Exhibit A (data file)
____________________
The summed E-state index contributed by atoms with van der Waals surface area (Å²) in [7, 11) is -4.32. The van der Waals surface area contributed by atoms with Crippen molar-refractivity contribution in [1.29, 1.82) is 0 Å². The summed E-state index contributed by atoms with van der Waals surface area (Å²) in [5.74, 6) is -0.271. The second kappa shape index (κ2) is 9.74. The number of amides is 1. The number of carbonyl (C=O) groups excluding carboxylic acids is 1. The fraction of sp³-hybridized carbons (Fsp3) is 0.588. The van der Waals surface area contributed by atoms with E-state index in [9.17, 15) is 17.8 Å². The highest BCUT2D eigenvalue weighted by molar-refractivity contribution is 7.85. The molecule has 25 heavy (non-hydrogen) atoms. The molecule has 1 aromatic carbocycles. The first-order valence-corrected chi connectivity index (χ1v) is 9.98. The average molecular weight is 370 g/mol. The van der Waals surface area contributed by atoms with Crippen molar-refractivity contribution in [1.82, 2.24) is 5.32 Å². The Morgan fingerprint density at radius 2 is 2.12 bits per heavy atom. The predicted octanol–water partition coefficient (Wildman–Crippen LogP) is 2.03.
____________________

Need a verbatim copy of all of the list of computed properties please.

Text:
The summed E-state index contributed by atoms with van der Waals surface area (Å²) in [7, 11) is -4.32. The van der Waals surface area contributed by atoms with Crippen molar-refractivity contribution in [1.29, 1.82) is 0 Å². The summed E-state index contributed by atoms with van der Waals surface area (Å²) in [5.74, 6) is -0.271. The second kappa shape index (κ2) is 9.74. The number of amides is 1. The number of carbonyl (C=O) groups excluding carboxylic acids is 1. The fraction of sp³-hybridized carbons (Fsp3) is 0.588. The van der Waals surface area contributed by atoms with E-state index in [9.17, 15) is 17.8 Å². The highest BCUT2D eigenvalue weighted by molar-refractivity contribution is 7.85. The molecule has 25 heavy (non-hydrogen) atoms. The molecule has 1 aromatic carbocycles. The first-order valence-corrected chi connectivity index (χ1v) is 9.98. The average molecular weight is 370 g/mol. The van der Waals surface area contributed by atoms with Crippen molar-refractivity contribution in [1.82, 2.24) is 5.32 Å². The Morgan fingerprint density at radius 2 is 2.12 bits per heavy atom. The predicted octanol–water partition coefficient (Wildman–Crippen LogP) is 2.03.